Photos by Hillary Ehlen and special to Bison Illustrated
Former Bison wrestler Rob Wilson has taken the lessons instilled in him at NDSU and applied them to a career’s worth of service to the city he has spent his life in.
Rob Wilson will be the first to admit that he was not the best athlete in North Dakota State’s history. By the end of his NDSU wrestling career, his overall record was 19-18. That mark will not be found in the Bison wrestling record book. Wilson does not care. He is far more concerned with riding his bike after work or enjoying the fading days of summer and fall in North Dakota.
What he also cares about are the lessons that were instilled in him by head wrestling coach Bucky Maughan. It is with these teaching points and moments from Bucky and NDSU that Rob Wilson became who he is today. In his estimation, that is a far greater accomplishment than being immortalized in the lore of NDSU wrestling.
“I think a lot of us owe a lot to Bucky,” he said. “I mean, he was a motivator, he kind of had his own way of motivating people. Sometimes it was hard and sometimes it wasn’t, but he knew how to press the right buttons to get you to work hard.”
Wilson found his way to North Dakota State and Maughan’s wrestling program thanks to a successful career at Fargo Shanley High School. He won the EDC crown twice and was a state runner-up for the Deacons. Coming in as a 118 pounder for the Bison in 1973-74, Wilson finished 7-7 overall as a freshman. Over the course of the next three seasons, Wilson went a combined 6-6 overall with one pin. Throughout the 1976-77 season, Wilson suffered “painful rib injuries” per the 1977-1978 wrestling media guide.
In that same media guide, Coach Bucky Maughan referred to Wilson as “experienced, tough and hungry for the 118-pound starting assignment.” That starting assignment was awarded to Guy Kimball. Kimball finished that season with a 15-7 record. However, Wilson had his most successful season as a Bison.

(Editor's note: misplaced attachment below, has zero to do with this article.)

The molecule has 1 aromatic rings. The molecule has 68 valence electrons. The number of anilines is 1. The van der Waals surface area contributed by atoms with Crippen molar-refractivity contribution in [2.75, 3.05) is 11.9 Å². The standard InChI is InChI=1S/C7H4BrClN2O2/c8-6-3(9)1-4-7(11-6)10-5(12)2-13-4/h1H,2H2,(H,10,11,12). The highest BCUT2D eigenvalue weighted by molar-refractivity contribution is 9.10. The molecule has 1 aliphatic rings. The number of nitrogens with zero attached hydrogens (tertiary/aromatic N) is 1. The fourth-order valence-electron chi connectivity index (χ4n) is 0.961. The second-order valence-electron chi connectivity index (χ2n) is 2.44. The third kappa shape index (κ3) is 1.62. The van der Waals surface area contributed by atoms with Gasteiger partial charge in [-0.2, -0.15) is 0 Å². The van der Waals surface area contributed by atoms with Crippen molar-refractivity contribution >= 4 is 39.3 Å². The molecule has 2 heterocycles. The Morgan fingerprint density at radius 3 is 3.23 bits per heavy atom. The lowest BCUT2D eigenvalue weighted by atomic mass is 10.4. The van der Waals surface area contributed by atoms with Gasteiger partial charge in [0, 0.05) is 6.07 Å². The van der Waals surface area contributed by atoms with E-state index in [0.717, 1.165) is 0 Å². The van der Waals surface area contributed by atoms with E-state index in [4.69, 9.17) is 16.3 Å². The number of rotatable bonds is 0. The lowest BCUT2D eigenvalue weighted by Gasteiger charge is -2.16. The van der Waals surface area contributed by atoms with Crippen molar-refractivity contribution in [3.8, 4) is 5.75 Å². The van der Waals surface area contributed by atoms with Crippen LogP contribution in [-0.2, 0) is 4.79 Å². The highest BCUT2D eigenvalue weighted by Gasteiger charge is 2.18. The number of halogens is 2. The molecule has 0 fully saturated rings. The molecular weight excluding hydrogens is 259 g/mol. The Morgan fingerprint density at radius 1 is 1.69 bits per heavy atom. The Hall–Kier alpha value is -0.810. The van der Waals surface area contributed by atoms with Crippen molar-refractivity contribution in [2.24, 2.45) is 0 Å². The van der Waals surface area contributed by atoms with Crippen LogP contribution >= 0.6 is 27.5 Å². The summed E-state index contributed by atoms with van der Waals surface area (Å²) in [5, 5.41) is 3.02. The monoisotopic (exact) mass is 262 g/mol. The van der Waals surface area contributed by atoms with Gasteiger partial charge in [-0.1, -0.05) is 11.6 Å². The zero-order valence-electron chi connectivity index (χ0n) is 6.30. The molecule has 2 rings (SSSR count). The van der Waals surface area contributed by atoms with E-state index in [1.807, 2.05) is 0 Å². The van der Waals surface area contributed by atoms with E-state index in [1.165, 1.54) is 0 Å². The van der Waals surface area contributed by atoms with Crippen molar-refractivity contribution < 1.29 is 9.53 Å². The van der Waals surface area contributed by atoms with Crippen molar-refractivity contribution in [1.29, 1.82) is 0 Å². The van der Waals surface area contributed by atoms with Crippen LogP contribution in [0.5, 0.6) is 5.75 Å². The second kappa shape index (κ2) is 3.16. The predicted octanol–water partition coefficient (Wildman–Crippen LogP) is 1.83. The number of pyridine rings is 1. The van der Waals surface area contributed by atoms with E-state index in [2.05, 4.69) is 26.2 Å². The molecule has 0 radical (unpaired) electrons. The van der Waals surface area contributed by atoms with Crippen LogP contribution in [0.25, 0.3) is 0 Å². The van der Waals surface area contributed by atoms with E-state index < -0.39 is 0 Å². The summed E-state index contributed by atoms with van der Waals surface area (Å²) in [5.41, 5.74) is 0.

He finished with a 6-5 record with two pins, amassing his career pin total to that point.
Wilson then went on to graduate with a business degree, but he had remained a university studies major throughout his time at NDSU. Either way, Wilson knew wrestling and Coach Maughan had better prepared him for the real world. “I think wrestling, for one, is you have to have a real dedication. You have to be real focused on doing what you’re doing,” he said. “I think between wrestling and Bucky helping us stay focused that it really helped all my careers.”
That’s not to say Wilson was in love with school to begin with. He feels indebted to the university for allowing the opportunity to advance himself in life. “NDSU was really good to me,” he said. “I really didn’t love school, but NDSU gave me the opportunity to do something I loved to do and get an education at the same time.”
He was also able to learn valuable life skills from NDSU. Skills that paved the way for the success he would find in his professional life. “The best thing for me was management of time,” he said. “At NDSU, I would get up, go to school, go to wrestling practice, go to work, a lot of times run home from work, study and get up the next day and do it again. So once you learn how to do that in life, a lot of other things get pretty easy.”
With the business degree, Wilson was interested in the restaurant business. After he graduated, he says he managed the Cork ‘N Cleaver restaurant in town for two years. It was at this time that Rob Wilson began his life of service to the community, outside of serving up steaks at the Cork ‘N Cleaver.
“I got a job at the fire department and worked my way through the ranks to assistant chief,” he said. “Again, it’s the same thing, you have to have a dedication and a drive to do that and do the job. Wrestling and Bucky, his leadership, was a part of my life and where I went.”
It is the ever-prevalent leadership of Bucky Maughan and the sport of wrestling that drove Rob Wilson to the assistant chief position at the Fargo Fire Department. It is a position he held for 30 years. “We had to stay in shape so we could do it, that’s another thing wrestling helped with,” he said. “I was kind of small for a firefighter but being a wrestler I knew what it took to stay in shape to be able to do the job.”
Fargo Fire Department is where Rob Wilson found his second family, one that he had not intended to have. When asked about his favorite memory at the fire department, Wilson reflects upon his Fargo Fire family. “It’s a family. What’s really different about that job is that I thought it was the only place where you could have a family like that,” he said. “The fire department, we’re with each other for 24 hours a day when we’re there. You get to know everybody as well as your family and every time we went on a run we had to think on our feet and get things done on our feet. There were always family things that went on. Cooking meals together or fighting the biggest fire together, it was always a real team effort and Fargo should be very proud of what they have.”